Value-based arrangements (VBAs) between pharmaceutical manufacturers and health care payers have become a “tool in the payment toolbox,” but their impact may be limited unless the next generation of value-based arrangements are not only designed to achieve pre-defined clinical outcomes, but to achieve patient-centered health benefits as well.
This is the conclusion from a new NEHI white paper released today entitled, “Patients and the Next Generation of Value-based Arrangements: Reframing the VBA Debate Around Patient Benefit.”
“Value-based arrangements remain complex and expensive undertakings for many health care payers and manufacturers. As a result, they are utilized in narrow circumstances on a deal-by-deal basis. Nevertheless, we see continued interest in VBAs as vehicles that could be used more imaginatively to improve patient health and potentially offset avoidable health care costs,” said Tom Hubbard, Vice President for Policy Research at NEHI. “For that to happen, VBAs need to be defined around meaningful benefits to patients. Patient-focused VBAs should then be designed to provide reasonable support for patients, such as support for medication adherence and persistence, so that patients actually achieve better outcomes and fulfill the promise of the VBA.”
A patient-focused definition of VBAs remains essential because of wide agreement that federal regulations must be changed in order to accommodate more ambitious and innovative value-based arrangements. Formal definitions of VBAs outlined in Medicaid and Anti-Kickback Statute regulations will likely set the parameters for any expansion of VBA activity in both the public and private sectors.
The Centers for Medicare and Medicaid Services (CMS) proposed a VBA rule in June, but many Medicaid stakeholders believe the proposal is both too complex for Medicaid programs to benefit from it, and may put drug rebates paid to state Medicaid programs at excessive risk. The CMS proposal would define VBAs largely in terms of pre-defined patient outcomes and health care performance metrics. The NEHI white paper recommends that CMS go farther and define VBAs around a net benefit to patients. “At a time when innovative VBAs are often viewed as ‘juice not worth the squeeze’ by payers and manufacturers, and when Medicaid programs are under increasing fiscal stress, it seems that the best way to unlock the potential of VBAs is to define them explicitly around their impact on improving health,” Hubbard said.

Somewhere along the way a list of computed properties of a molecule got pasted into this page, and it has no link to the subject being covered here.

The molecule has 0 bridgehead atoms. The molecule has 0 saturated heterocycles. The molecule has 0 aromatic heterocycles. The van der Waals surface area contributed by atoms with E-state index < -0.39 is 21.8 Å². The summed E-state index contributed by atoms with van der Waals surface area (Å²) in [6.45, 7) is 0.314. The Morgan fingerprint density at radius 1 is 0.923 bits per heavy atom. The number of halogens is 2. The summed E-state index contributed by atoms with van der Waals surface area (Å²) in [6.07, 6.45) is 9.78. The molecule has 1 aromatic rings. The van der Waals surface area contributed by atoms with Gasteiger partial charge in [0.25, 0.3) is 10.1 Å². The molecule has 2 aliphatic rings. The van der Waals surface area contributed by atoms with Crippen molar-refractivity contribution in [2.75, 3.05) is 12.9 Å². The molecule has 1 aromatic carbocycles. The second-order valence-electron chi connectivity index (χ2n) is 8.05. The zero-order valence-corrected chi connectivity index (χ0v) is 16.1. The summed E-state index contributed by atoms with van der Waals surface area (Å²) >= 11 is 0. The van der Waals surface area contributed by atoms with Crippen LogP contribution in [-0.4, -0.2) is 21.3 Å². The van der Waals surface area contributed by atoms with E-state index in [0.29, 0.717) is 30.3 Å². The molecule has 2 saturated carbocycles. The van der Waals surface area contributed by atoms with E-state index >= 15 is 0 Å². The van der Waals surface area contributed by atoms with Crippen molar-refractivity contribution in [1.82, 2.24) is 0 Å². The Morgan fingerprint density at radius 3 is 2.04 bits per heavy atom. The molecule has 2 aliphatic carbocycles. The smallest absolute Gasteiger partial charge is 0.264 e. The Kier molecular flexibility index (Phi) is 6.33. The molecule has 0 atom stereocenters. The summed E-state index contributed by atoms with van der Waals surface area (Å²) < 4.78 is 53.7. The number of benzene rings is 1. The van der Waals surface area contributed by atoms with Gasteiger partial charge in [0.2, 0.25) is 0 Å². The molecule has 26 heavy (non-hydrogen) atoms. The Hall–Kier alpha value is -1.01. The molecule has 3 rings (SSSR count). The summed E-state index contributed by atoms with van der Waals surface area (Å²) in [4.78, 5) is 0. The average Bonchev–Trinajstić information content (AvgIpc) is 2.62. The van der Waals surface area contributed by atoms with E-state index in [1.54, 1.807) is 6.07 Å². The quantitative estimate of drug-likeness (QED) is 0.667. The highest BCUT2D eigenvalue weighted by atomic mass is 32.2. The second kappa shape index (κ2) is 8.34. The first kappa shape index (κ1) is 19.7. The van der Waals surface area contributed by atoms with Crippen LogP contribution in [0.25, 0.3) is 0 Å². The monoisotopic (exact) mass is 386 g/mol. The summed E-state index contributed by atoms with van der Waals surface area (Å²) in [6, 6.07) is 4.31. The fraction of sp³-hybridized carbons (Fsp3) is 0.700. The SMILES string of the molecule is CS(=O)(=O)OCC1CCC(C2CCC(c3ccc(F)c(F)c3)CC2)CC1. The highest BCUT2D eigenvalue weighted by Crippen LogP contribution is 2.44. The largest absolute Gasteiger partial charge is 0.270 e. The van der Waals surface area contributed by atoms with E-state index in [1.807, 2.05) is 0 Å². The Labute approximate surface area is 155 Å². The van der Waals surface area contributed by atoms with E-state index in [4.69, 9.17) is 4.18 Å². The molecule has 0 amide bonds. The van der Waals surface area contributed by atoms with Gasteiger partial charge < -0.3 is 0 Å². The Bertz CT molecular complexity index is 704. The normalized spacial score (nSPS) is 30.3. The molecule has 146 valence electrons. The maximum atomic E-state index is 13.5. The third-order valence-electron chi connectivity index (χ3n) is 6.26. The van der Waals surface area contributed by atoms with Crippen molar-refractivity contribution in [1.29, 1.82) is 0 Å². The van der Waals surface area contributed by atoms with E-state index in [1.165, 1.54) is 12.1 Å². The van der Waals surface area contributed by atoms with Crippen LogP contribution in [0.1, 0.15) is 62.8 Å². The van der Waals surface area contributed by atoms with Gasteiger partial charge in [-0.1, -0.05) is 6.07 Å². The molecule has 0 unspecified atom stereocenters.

The NEHI white paper also recommends that CMS create a “VBA Innovation Agenda.” The goal of the VBA Innovation Agenda will be to provide limited regulatory relief to payers, manufacturers and patient communities who propose to pilot innovative VBAs that create new patient health benefits, particularly among patients with conditions of high relevance to Medicaid programs. This could include VBAs for medications that treat behavioral and mental health conditions that are prevalent among Medicaid patient populations, and VBAs for medications that treat chronic conditions in which improvements are essential for meeting population health goals embraced by Medicaid programs and private payers alike.
NEHI CEO Wendy Warring commented that, “Our new white paper continues NEHI’s commitment to identifying innovations in technology, treatment, and payment models that improve the value the health care system delivers. Innovations are needed now more than ever as we continue to address the challenges that the pandemic has imposed.”
NEHI wishes to acknowledge the support of Eli Lilly for its VBA and patient stakes project. Recommendations in this white paper are based on NEHI research and multi-sector expert roundtables conducted in December 2019 and April 2020. NEHI is solely responsible for findings and recommendations made in the white paper.
For more information, please contact Tom Hubbard, NEHI Vice President of Policy Research, at email@example.com.